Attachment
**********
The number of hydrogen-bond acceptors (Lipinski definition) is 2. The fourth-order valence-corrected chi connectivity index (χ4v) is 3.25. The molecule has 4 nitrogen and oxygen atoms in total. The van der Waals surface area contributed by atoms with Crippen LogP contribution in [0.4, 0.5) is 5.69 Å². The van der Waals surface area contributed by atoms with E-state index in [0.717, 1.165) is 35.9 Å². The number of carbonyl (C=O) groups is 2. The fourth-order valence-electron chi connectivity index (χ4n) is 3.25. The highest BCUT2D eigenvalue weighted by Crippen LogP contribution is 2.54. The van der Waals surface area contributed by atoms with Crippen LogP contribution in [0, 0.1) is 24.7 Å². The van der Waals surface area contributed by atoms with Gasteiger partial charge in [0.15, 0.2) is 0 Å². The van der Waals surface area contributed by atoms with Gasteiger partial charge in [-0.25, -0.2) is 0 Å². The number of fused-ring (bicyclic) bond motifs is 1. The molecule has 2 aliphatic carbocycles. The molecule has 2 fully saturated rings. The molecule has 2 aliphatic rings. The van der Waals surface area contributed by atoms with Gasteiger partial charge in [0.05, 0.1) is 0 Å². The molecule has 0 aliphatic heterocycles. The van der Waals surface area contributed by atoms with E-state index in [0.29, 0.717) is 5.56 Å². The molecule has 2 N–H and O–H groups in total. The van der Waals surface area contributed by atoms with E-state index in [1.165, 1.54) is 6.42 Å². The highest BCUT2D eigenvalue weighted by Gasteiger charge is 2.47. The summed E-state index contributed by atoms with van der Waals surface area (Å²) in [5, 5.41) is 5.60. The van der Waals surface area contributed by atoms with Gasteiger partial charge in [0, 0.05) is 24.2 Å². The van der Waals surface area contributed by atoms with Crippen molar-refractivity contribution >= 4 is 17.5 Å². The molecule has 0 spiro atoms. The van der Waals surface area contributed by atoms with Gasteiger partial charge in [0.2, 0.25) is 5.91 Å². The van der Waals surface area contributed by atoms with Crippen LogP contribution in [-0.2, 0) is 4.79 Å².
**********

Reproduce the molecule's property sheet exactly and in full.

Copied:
The number of hydrogen-bond acceptors (Lipinski definition) is 2. The fourth-order valence-corrected chi connectivity index (χ4v) is 3.25. The molecule has 4 nitrogen and oxygen atoms in total. The van der Waals surface area contributed by atoms with Crippen LogP contribution in [0.4, 0.5) is 5.69 Å². The van der Waals surface area contributed by atoms with E-state index in [0.717, 1.165) is 35.9 Å². The number of carbonyl (C=O) groups is 2. The fourth-order valence-electron chi connectivity index (χ4n) is 3.25. The highest BCUT2D eigenvalue weighted by Crippen LogP contribution is 2.54. The van der Waals surface area contributed by atoms with Crippen LogP contribution in [0, 0.1) is 24.7 Å². The van der Waals surface area contributed by atoms with Gasteiger partial charge in [0.15, 0.2) is 0 Å². The van der Waals surface area contributed by atoms with Gasteiger partial charge in [-0.25, -0.2) is 0 Å². The number of fused-ring (bicyclic) bond motifs is 1. The molecule has 2 aliphatic carbocycles. The molecule has 2 fully saturated rings. The molecule has 2 aliphatic rings. The van der Waals surface area contributed by atoms with Gasteiger partial charge in [0.05, 0.1) is 0 Å². The molecule has 0 aliphatic heterocycles. The van der Waals surface area contributed by atoms with E-state index in [0.29, 0.717) is 5.56 Å². The molecule has 2 N–H and O–H groups in total. The van der Waals surface area contributed by atoms with E-state index in [1.165, 1.54) is 6.42 Å². The highest BCUT2D eigenvalue weighted by Gasteiger charge is 2.47. The summed E-state index contributed by atoms with van der Waals surface area (Å²) in [5, 5.41) is 5.60. The van der Waals surface area contributed by atoms with Gasteiger partial charge in [0, 0.05) is 24.2 Å². The van der Waals surface area contributed by atoms with Crippen molar-refractivity contribution >= 4 is 17.5 Å². The molecule has 0 spiro atoms. The van der Waals surface area contributed by atoms with Gasteiger partial charge in [0.2, 0.25) is 5.91 Å². The van der Waals surface area contributed by atoms with Crippen LogP contribution in [-0.2, 0) is 4.79 Å².